early 15c., in pathology, "excessive redness or swelling in a body part," from Old French inflammation (14c.) and directly from Latin inflammationem (nominative inflammatio) "a kindling, a setting on fire," noun of action from past participle stem of inflammare "to set on fire" (see inflame). Literal sense "act of setting on fire" in English is from 1560s.
1726, in on the qui vive "on the alert," from French être sur le qui vive "be on the alert," from the phrase qui voulez-vous qui vive? sentinel's challenge, "whom do you wish to live?" In other words "(long) live who?" meaning "whose side are you on?" (The answer might be Vive la France, Vive le roi, etc.). From qui (from Latin qui "who") + vive, third person singular present subjunctive of vivre, from Latin vivere "to live" (see viva).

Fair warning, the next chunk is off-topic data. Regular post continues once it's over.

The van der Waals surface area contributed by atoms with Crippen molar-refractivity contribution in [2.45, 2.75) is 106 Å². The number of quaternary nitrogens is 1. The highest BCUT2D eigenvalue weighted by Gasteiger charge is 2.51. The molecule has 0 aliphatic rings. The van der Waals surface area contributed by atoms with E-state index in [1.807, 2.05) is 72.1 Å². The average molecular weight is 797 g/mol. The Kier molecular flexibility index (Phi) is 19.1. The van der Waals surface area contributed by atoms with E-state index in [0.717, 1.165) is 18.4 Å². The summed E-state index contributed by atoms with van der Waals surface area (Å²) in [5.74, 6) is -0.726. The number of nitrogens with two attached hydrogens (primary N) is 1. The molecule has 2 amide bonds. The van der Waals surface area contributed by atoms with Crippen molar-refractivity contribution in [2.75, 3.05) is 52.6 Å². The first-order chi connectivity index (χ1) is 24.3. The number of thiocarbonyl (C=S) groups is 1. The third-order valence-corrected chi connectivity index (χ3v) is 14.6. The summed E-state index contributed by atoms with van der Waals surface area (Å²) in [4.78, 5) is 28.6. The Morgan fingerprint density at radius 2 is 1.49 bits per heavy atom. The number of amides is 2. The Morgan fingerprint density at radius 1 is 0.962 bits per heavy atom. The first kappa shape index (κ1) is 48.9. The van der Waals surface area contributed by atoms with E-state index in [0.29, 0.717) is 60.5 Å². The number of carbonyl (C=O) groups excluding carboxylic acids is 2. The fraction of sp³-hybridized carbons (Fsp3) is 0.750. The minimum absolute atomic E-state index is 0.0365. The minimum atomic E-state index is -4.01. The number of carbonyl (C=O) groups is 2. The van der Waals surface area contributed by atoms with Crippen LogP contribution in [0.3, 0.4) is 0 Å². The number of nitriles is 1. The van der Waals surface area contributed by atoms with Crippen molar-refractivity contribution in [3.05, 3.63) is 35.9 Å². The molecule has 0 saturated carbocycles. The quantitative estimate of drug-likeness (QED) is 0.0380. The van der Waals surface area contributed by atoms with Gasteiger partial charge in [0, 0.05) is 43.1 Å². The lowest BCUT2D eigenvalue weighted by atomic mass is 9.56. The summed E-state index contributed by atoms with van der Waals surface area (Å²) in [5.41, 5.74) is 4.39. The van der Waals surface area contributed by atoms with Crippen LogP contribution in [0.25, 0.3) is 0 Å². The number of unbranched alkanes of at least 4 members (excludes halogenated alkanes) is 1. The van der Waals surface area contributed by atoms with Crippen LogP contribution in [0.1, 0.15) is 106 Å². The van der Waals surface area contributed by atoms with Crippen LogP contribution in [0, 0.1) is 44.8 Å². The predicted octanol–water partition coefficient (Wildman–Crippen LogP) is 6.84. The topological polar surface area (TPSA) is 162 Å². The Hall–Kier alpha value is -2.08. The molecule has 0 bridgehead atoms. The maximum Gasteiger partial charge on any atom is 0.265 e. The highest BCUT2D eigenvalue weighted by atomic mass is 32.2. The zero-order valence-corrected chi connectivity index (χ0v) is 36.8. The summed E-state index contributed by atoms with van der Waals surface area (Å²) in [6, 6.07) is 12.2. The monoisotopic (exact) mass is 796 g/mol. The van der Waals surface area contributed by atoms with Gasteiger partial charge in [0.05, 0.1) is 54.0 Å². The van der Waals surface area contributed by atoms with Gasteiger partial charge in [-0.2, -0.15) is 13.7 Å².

"account, bill, check," 1888, American English colloquial, probably a shortened form of tabulation or of tablet in the sense "a sheet for writing on." Figurative phrase keep a tab on is recorded from 1890.
1610s, "one who rigs ships," agent noun from rig (v.). Extended to one who works on aircraft by 1912; sense of "one who works on an oil rig" is by 1949.
1640s, from Medieval Latin *infinitudo, from Latin infinitus (see infinite) on model of multitudo, magnitudo. Or the English word is perhaps from or modeled on French infinitude (1610s).